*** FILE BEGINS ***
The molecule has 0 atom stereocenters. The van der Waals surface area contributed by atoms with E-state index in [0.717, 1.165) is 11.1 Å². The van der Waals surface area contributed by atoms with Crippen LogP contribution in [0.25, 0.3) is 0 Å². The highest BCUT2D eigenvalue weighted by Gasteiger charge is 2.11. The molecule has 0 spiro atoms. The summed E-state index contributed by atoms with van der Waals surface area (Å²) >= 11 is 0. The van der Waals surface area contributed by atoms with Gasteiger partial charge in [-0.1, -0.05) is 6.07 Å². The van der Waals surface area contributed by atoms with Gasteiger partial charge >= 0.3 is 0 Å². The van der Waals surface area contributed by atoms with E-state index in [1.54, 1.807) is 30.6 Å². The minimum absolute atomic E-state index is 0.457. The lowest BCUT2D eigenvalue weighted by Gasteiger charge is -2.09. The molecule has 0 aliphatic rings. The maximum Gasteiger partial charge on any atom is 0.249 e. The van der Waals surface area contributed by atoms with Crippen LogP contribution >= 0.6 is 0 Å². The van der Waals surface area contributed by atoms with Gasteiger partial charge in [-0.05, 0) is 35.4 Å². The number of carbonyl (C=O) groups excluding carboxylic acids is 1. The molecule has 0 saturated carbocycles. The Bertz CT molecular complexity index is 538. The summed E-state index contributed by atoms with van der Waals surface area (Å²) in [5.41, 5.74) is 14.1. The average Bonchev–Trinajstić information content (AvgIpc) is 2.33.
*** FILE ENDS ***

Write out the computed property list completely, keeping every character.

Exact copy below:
The molecule has 0 atom stereocenters. The van der Waals surface area contributed by atoms with E-state index in [0.717, 1.165) is 11.1 Å². The van der Waals surface area contributed by atoms with Crippen LogP contribution in [0.25, 0.3) is 0 Å². The highest BCUT2D eigenvalue weighted by Gasteiger charge is 2.11. The molecule has 0 spiro atoms. The summed E-state index contributed by atoms with van der Waals surface area (Å²) >= 11 is 0. The van der Waals surface area contributed by atoms with Gasteiger partial charge in [-0.1, -0.05) is 6.07 Å². The van der Waals surface area contributed by atoms with Gasteiger partial charge >= 0.3 is 0 Å². The van der Waals surface area contributed by atoms with E-state index in [1.54, 1.807) is 30.6 Å². The minimum absolute atomic E-state index is 0.457. The lowest BCUT2D eigenvalue weighted by Gasteiger charge is -2.09. The molecule has 0 aliphatic rings. The maximum Gasteiger partial charge on any atom is 0.249 e. The van der Waals surface area contributed by atoms with Crippen LogP contribution >= 0.6 is 0 Å². The van der Waals surface area contributed by atoms with Gasteiger partial charge in [-0.05, 0) is 35.4 Å². The number of carbonyl (C=O) groups excluding carboxylic acids is 1. The molecule has 0 saturated carbocycles. The Bertz CT molecular complexity index is 538. The summed E-state index contributed by atoms with van der Waals surface area (Å²) in [5.41, 5.74) is 14.1. The average Bonchev–Trinajstić information content (AvgIpc) is 2.33.